The process of building a custom home is often misunderstood by home buyers. Most home buyers start out thinking they may want to build a custom home but then end up buying an already built “spec” home or working directly with a builder to modify a home that is in the process of being built.The reason is most would-be “custom home buyers” have the basic progression of the homebuilding process wrong. They think that they should find and buy a perfect lot, then hire an architect to design the house plans for their dream home, then take the home plans to custom builders who will eagerly bid out the project, then choose the builder with the lowest bid. Truth is that the order should be reversed. That is, a home buyer should choose a builder, and then together identify the lot and build the house. In the end, the process is usually faster, smoother and less expensive for the buyer. Here’s why:
Buyers typically do not have the necessary expertise and resources to evaluate a lot’s potential. Not all lots are the same and there may be hidden problems or challenges. Some examples are setbacks (which determine how far from the property boundary the house can be built), storm easements, topography, soil quality, title issues and lack of public water and/or sewer hookups. Unexpected land-related costs can create additional costs or delays and may prevent construction altogether. For a buyer not familiar with these issues, it can take 30 days (or more) to assemble a team and get to a point where they can move forward with a purchase.
To be considered as well is the fact that frankly, it is difficult for a typical buyer to look at a lot (whether bare or with a tear-down home on it) and see the potential. For example, most buyers look for a lot that is perfectly flat. Some of the best lots can have a gentle slope up to the house front and then a gentle slope toward the back lot line, and from one side to the other. That lot tends to be better for drainage, allows for the entrance for the house to be at (or slightly above) street level, and may even allow for walkouts on main and lower levels. Some lots that appear to have topography issues (for instance, too sloped) may in fact be great lots. Builders can also do wonders with regrading and retaining walls.
On one hand you may hold the deed to a flat suburban lot with in-ground utilities already available at the curb. Such a finished lot is ready to build on. On the other hand, you may be considering wooded, rural or steep hillside property. While such land is no doubt scenic, the upfront costs of preparing previously undeveloped rural land for construction is typically a significant additional cost in addition to the purchase price of the land. Site prep — building a driveway, bringing in water, electric and sewage lines, and excavating the foundation — can be quite expensive. Your builder and architect can help you estimate those costs, too.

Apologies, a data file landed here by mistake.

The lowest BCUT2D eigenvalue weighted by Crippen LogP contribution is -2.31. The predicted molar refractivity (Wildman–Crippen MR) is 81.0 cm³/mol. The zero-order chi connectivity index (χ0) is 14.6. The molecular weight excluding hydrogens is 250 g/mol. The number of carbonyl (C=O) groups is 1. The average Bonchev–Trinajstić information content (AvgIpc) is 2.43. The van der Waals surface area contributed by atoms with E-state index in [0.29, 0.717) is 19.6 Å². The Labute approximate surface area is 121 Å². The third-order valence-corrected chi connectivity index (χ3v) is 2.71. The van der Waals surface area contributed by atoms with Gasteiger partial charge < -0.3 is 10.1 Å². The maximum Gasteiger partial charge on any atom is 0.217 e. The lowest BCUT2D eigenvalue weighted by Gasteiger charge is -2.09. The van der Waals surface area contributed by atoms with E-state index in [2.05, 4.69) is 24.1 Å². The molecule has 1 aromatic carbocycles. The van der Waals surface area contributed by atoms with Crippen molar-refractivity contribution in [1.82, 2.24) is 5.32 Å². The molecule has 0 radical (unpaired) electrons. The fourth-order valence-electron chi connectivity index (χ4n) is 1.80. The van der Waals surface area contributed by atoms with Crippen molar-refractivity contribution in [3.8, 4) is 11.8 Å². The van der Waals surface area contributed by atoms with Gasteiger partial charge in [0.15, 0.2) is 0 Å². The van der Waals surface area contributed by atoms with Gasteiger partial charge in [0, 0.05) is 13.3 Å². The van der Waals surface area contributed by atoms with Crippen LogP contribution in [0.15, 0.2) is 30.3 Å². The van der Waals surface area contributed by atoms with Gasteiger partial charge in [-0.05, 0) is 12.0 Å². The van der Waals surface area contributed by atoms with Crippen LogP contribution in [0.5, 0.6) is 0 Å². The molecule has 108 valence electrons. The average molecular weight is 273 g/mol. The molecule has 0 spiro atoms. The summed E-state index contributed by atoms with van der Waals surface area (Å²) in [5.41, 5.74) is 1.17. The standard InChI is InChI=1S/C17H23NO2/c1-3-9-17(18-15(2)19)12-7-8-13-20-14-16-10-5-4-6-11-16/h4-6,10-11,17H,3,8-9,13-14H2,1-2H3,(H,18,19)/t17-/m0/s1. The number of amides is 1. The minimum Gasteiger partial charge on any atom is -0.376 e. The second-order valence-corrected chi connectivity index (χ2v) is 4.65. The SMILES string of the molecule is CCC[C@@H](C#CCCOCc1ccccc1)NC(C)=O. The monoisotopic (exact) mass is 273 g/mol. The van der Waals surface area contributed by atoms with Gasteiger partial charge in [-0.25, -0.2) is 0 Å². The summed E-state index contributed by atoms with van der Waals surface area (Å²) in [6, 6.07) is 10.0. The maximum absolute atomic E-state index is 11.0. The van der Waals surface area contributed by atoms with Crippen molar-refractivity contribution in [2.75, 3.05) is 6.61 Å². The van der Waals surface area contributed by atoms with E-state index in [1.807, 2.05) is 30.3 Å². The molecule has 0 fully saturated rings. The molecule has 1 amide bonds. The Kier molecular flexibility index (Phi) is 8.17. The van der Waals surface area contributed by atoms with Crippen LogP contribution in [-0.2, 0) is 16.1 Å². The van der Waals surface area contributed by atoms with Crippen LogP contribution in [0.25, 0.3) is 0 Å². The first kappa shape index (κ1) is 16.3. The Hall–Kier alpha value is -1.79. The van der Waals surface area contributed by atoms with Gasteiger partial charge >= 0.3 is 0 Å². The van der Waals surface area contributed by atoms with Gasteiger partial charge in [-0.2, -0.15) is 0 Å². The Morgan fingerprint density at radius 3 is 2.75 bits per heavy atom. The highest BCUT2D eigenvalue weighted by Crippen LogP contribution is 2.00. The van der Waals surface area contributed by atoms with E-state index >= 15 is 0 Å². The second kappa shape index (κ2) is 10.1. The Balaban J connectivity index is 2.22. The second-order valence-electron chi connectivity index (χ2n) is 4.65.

Even if you’re building on already developed land, you and your architect and builder need to carefully research zoning or deed restrictions. To avoid surprises, have an attorney clarify all restrictions and get estimates on site work (either via the builder or on your own) before completing a land purchase.
You can expect to pay more for a custom home than a production model of similar size and floor plan. The reason is the custom builder doesn't enjoy the savings of scale and labor efficiencies that a production builder does. Of course, the actual price will depend on a number of variables — the most obvious being the size of the home, the complexity of the design, the building products and materials you select, and the land you purchase.
When building a custom home, your choices are nearly unlimited. The main constraints are your budget and any building code or zoning limitations. The key to working with a custom builder is to establish a realistic budget and to stick to it, even when you’re tempted to go astray by a lovely but higher-cost option.
Because the process of building a custom home is, not surprisingly, truly customized, you’ll typically spend a lot more time designing and constructing your new home than you would if you work with a production builder.
That said, knowing what to expect at each stage — and especially what choices you’ll make and when — can make your custom home process smooth and result in the home you've always dreamed about.
Buyers often fear that by allying with a builder too early in the process, they are losing their negotiation leverage with that builder. We, like other reputable builders, value loyalty, and like them, love having a buyer contractually commit to building with us because it takes the “speculative” risk out of the picture. Taken together, a good builder will reward you with some cost savings. Given the advantages and perceived disadvantages, the most successful course for a buyer wanting to build a custom home is to first choose the builder they will be working with, and then work with that builder to identify and acquire the lot and build their custom home.
At the end of the day, you need to choose a builder you can trust (having a well-thought, well-written contract is not a bad idea either). Builders with strong reputations, builders who keep you involved in the building process — this is who you want to look for in building your new home. If you’re just looking at price, you’re making a big mistake. Also, you should look for compatibility — building a home should be a fun and enjoyable process. Choose someone you trust and will enjoy working with.